“Well, you did press the assistance button.”
“I did?” under close observation, the button Jacques had so firmly pressed did have a worn exclamation mark on it. “Oh. I suppose I did. I just wanted to get inside the elevator.”
“What a coincidence,” exclaimed the uniformed man. “So do I. Top floor, is where I’m headed. Want to take a look.” His voice faltered slightly very near the end of his sentence.
“Top floor? Take a look? Uh, me too.”
“Ah, excellent, we can share the elevator then. My name’s Lince, by the way. Yours?” Without waiting for a reply, the smartly dressed man rapped firmly on the elevator doors, and with a loud whoosh, a pause, and an ominous grinding, the doors parted.
“My name is, er, Jacques.” he replied, stepping quickly into the elevator, standing to one side, leaving a space which Lince quickly occupied. The doors closed with yet another ominous grind, and the elevator car gave a jolt, and then whirred. Continuously. “It’s a bit loud, isn’t it?” shouted Jacques over the din.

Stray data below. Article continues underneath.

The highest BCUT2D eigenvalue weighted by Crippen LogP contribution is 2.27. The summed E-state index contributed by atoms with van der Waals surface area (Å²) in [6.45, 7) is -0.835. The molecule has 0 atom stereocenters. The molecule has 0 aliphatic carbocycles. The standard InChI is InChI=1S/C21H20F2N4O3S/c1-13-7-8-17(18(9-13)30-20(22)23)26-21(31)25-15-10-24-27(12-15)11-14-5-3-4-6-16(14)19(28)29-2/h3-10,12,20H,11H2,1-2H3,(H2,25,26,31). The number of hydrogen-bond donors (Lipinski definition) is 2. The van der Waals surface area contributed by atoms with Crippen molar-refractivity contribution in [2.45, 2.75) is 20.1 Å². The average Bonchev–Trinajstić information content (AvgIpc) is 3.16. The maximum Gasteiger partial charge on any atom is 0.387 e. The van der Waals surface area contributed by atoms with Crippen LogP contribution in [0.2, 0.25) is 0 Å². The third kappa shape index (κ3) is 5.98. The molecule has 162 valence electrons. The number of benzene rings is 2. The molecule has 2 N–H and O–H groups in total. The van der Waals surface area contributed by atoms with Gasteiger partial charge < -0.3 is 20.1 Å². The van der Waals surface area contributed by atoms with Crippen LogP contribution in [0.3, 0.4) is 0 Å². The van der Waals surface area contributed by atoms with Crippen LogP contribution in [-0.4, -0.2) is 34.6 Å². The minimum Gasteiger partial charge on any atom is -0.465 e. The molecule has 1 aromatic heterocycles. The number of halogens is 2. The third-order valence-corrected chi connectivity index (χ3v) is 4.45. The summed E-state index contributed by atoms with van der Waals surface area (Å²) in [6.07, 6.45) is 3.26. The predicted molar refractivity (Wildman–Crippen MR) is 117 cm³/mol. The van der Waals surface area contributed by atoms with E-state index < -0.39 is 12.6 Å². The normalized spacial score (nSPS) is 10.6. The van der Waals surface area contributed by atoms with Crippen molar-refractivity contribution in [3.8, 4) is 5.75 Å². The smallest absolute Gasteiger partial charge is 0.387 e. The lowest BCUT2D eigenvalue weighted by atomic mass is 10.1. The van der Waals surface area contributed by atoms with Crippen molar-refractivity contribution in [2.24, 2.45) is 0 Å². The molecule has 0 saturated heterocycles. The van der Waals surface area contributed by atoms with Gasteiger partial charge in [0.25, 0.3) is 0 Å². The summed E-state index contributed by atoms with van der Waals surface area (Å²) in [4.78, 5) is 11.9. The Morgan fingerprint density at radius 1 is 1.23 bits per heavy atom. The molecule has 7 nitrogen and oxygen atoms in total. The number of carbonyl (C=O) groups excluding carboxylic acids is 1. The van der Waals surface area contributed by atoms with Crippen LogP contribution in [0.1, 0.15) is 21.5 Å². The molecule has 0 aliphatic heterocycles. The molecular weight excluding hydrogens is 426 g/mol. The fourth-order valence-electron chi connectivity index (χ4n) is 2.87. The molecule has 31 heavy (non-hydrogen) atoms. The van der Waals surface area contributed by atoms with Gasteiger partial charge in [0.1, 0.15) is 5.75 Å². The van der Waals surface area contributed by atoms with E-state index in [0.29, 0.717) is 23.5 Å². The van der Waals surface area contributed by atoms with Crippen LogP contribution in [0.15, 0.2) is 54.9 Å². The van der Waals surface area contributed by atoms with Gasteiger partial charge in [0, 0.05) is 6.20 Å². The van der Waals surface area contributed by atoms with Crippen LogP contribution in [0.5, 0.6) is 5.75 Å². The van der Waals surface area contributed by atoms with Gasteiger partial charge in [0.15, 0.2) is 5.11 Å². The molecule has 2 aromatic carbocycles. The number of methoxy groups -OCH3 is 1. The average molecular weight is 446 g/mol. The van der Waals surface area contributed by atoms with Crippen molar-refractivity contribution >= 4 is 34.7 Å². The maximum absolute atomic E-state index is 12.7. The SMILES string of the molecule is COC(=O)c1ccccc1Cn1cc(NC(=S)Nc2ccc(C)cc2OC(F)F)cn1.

“A bit. I suppose the council hasn’t got around to fixing the leaks.”
Jacques started, and glanced briefly around the elevator. “What lea-?” he was cut short by another jolt, a thump, a familiar grinding, and the doors opening. Jacques’s mouth dropped, causing Lince to shrug.
“What? They’re only stars. Stars are everywhere. You know what’s really special? Customer support.”
Jacques was still in a state of shock. Above his head, in front of him, behind him, a dome of glass stretched out in all directions. And behind the glass, (or technically outside the glass, it really depends which way you’re looking) stars. Thousands of millions of stars, a massive star field stretching in every direction. Jacques froze. His eyes staring at one point only. Inside his head, millions of neurons firing, synapses transmitting, tiny electrical sparks all working perfectly in sync in order to provide the absolute best response he could to this shocking turn up. “That’s Jupiter!”